Mark Lewis is co-founder and co-director of Afterall, and a professor at Central Saint Martins. Lewis is an artist whose works exhibit internationally. In 2009 he represented Canada at the 53rd Venice Biennale. Solo exhibitions include Casa do Povo (São Paulo, 2019), Art Gallery of Ontario (Toronto, 2017), Austin Contemporary (Texas, 2017), Le Bal (Paris, 2015), The Power Plant (Toronto, 2015), Musée du Louvre (Paris, 2014) and Van Abbemuseum (Eindhoven, 2013). His 2015 feature film Invention premiered at the Toronto International Film Festival, touring to festivals in Berlin, Chicago, London and others world wide. In 2016 he was awarded The Governor General’s Award for Excellence in Fine Art. Lewis initiated the current Afterall collaboration with MASP in São Paulo.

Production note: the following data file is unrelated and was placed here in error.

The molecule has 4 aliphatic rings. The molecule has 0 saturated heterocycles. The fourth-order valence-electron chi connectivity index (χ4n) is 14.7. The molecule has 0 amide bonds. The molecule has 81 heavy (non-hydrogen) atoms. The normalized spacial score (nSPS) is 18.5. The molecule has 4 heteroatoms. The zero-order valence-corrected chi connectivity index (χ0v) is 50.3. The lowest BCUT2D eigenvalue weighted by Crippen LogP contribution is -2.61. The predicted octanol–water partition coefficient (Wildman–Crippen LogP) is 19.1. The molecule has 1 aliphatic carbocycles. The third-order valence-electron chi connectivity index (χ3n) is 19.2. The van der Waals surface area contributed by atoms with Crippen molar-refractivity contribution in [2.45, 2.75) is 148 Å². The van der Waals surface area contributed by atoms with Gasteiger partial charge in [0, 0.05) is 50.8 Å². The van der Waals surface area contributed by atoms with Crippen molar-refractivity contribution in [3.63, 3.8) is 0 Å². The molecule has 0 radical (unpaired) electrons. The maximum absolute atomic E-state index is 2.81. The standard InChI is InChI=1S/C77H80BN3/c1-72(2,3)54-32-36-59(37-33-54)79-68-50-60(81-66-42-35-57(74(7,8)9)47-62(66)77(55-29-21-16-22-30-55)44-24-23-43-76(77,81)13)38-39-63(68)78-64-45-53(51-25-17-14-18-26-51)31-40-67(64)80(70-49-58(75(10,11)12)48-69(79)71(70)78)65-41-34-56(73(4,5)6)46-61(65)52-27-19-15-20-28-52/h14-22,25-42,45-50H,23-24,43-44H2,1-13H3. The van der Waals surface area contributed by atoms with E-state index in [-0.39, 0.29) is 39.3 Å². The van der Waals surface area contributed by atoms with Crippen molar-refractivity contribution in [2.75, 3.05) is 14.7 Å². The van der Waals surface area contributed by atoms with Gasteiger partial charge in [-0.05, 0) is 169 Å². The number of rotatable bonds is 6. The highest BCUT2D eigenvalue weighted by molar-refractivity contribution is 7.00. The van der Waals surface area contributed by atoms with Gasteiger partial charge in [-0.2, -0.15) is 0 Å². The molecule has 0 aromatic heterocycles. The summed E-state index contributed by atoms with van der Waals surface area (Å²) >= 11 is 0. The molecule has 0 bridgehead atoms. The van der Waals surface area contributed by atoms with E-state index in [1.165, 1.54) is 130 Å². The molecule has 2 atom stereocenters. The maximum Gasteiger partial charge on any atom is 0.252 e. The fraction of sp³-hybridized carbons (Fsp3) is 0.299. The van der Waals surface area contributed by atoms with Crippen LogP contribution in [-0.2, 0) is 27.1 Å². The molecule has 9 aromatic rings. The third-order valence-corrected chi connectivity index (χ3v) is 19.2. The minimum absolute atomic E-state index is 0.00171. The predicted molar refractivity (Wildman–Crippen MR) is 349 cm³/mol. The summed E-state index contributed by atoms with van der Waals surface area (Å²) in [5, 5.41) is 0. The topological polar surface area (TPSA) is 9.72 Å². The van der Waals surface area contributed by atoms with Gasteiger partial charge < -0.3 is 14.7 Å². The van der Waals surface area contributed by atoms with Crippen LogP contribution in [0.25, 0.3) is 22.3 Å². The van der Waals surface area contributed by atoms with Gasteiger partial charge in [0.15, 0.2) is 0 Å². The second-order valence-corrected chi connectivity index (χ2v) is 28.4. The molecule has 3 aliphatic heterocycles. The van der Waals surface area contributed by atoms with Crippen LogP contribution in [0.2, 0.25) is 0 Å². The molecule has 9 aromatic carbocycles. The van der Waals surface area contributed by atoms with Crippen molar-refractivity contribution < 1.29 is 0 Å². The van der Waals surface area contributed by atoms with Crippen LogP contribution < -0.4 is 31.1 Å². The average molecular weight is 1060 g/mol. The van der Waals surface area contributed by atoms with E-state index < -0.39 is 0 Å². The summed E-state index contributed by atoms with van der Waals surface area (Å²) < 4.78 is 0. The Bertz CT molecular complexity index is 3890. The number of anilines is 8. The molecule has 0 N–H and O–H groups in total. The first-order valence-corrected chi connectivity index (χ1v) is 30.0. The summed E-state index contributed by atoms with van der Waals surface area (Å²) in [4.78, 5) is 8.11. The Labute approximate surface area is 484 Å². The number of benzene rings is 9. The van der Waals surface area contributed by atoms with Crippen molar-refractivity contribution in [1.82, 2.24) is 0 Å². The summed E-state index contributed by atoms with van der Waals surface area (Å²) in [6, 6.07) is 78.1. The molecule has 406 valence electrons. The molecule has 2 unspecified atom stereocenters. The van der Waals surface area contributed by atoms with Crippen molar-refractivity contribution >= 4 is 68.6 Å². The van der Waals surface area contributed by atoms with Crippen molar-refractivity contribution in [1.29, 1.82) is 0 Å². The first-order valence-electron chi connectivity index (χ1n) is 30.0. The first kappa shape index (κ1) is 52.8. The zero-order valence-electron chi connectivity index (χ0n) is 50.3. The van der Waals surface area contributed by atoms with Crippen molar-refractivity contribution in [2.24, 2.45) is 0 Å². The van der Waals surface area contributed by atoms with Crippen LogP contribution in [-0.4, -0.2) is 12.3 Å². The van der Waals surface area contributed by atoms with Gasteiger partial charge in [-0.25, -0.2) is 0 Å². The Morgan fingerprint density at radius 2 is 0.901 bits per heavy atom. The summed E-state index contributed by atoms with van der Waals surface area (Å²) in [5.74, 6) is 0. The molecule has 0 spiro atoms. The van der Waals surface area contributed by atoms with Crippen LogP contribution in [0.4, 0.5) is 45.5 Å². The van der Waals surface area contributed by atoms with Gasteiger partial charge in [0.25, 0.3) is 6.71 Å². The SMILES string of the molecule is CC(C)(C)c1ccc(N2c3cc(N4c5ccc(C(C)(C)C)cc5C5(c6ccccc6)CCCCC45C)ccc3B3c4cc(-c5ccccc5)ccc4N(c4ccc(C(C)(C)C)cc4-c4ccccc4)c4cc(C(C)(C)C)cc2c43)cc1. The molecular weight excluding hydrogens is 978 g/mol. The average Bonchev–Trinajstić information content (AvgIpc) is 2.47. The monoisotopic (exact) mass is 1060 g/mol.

André Mesquita is based in São Paulo and conducts research on the articulations between art, politics and activism. He is the author of Insurgências poéticas: arte ativista e ação coletiva(Annablume/Fapesp, 2011), Esperar não é saber: arte entre o silêncio e a evidência (2015), Mapas dissidentes (TBA), and co-author of Desinventario: esquirlas de Tucumán Arde en el archivo de Graciela Carnevale (Ocho Libros, 2015). As a member of the Red Conceptualismos del Sur, he was one the curators of Perder la forma humana (MNCARS, 2012). He was the co-curator of the exhibition ‘Politicization of Friendship’ (Moderna Galerija, Ljubljana, 2014). Currently, Mesquita investigates the theme of secrecy and its relationships with contemporary societies and artistic practices. André is Curator of mediation and public programmes at MASP.